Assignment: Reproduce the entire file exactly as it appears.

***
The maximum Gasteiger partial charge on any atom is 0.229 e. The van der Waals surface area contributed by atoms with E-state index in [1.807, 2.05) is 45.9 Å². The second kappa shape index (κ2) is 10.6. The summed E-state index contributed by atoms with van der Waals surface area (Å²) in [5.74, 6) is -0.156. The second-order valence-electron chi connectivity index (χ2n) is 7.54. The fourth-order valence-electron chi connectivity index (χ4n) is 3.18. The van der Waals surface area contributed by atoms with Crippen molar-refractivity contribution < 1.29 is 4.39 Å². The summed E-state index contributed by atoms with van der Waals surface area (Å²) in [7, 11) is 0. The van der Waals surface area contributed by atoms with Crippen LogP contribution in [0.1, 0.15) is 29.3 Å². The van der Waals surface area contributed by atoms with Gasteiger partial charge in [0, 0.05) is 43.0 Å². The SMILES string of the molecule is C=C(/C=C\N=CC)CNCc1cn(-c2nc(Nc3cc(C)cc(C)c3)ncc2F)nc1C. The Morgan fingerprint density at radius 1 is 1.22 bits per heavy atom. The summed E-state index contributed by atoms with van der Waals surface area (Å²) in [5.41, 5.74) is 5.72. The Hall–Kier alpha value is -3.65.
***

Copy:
The maximum Gasteiger partial charge on any atom is 0.229 e. The van der Waals surface area contributed by atoms with E-state index in [1.807, 2.05) is 45.9 Å². The second kappa shape index (κ2) is 10.6. The summed E-state index contributed by atoms with van der Waals surface area (Å²) in [5.74, 6) is -0.156. The second-order valence-electron chi connectivity index (χ2n) is 7.54. The fourth-order valence-electron chi connectivity index (χ4n) is 3.18. The van der Waals surface area contributed by atoms with Crippen molar-refractivity contribution < 1.29 is 4.39 Å². The summed E-state index contributed by atoms with van der Waals surface area (Å²) in [7, 11) is 0. The van der Waals surface area contributed by atoms with Crippen LogP contribution in [0.1, 0.15) is 29.3 Å². The van der Waals surface area contributed by atoms with Gasteiger partial charge in [0, 0.05) is 43.0 Å². The SMILES string of the molecule is C=C(/C=C\N=CC)CNCc1cn(-c2nc(Nc3cc(C)cc(C)c3)ncc2F)nc1C. The Morgan fingerprint density at radius 1 is 1.22 bits per heavy atom. The summed E-state index contributed by atoms with van der Waals surface area (Å²) in [5.41, 5.74) is 5.72. The Hall–Kier alpha value is -3.65.